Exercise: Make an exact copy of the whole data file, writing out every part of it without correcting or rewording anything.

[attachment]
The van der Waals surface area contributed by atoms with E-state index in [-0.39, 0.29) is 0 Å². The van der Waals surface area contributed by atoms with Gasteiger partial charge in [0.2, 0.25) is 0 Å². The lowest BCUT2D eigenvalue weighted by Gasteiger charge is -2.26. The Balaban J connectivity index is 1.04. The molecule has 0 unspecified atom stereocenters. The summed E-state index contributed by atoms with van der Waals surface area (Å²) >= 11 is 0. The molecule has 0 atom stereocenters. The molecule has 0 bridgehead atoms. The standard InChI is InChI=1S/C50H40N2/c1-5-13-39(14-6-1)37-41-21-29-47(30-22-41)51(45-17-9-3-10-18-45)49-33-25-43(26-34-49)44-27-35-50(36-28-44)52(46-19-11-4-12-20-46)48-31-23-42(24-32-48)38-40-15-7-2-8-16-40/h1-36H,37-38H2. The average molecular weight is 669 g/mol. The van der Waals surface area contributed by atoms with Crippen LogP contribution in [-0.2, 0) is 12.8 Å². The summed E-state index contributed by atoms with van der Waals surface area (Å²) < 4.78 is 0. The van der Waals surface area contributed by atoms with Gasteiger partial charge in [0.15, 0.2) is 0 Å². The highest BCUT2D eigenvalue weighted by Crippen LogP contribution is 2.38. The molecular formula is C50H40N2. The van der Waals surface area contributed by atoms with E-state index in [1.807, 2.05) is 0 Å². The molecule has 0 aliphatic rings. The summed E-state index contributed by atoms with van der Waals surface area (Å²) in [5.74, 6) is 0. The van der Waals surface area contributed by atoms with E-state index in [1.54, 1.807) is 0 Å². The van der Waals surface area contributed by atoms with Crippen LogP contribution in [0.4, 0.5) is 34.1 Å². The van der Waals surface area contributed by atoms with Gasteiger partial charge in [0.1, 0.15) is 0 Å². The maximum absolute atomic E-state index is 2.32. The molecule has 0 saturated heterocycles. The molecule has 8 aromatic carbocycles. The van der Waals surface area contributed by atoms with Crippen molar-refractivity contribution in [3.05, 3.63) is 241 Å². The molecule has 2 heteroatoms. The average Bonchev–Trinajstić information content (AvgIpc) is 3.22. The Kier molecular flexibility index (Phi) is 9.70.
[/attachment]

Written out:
The van der Waals surface area contributed by atoms with E-state index in [-0.39, 0.29) is 0 Å². The van der Waals surface area contributed by atoms with Gasteiger partial charge in [0.2, 0.25) is 0 Å². The lowest BCUT2D eigenvalue weighted by Gasteiger charge is -2.26. The Balaban J connectivity index is 1.04. The molecule has 0 unspecified atom stereocenters. The summed E-state index contributed by atoms with van der Waals surface area (Å²) >= 11 is 0. The molecule has 0 atom stereocenters. The molecule has 0 bridgehead atoms. The standard InChI is InChI=1S/C50H40N2/c1-5-13-39(14-6-1)37-41-21-29-47(30-22-41)51(45-17-9-3-10-18-45)49-33-25-43(26-34-49)44-27-35-50(36-28-44)52(46-19-11-4-12-20-46)48-31-23-42(24-32-48)38-40-15-7-2-8-16-40/h1-36H,37-38H2. The average molecular weight is 669 g/mol. The van der Waals surface area contributed by atoms with Crippen LogP contribution in [-0.2, 0) is 12.8 Å². The summed E-state index contributed by atoms with van der Waals surface area (Å²) < 4.78 is 0. The van der Waals surface area contributed by atoms with Gasteiger partial charge in [0.15, 0.2) is 0 Å². The highest BCUT2D eigenvalue weighted by Crippen LogP contribution is 2.38. The molecular formula is C50H40N2. The van der Waals surface area contributed by atoms with E-state index in [1.807, 2.05) is 0 Å². The molecule has 0 aliphatic rings. The summed E-state index contributed by atoms with van der Waals surface area (Å²) in [5.74, 6) is 0. The van der Waals surface area contributed by atoms with E-state index in [1.54, 1.807) is 0 Å². The van der Waals surface area contributed by atoms with Crippen LogP contribution in [0.4, 0.5) is 34.1 Å². The van der Waals surface area contributed by atoms with Gasteiger partial charge in [0.1, 0.15) is 0 Å². The maximum absolute atomic E-state index is 2.32. The molecule has 0 saturated heterocycles. The molecule has 8 aromatic carbocycles. The van der Waals surface area contributed by atoms with Crippen molar-refractivity contribution in [3.05, 3.63) is 241 Å². The molecule has 2 heteroatoms. The average Bonchev–Trinajstić information content (AvgIpc) is 3.22. The Kier molecular flexibility index (Phi) is 9.70.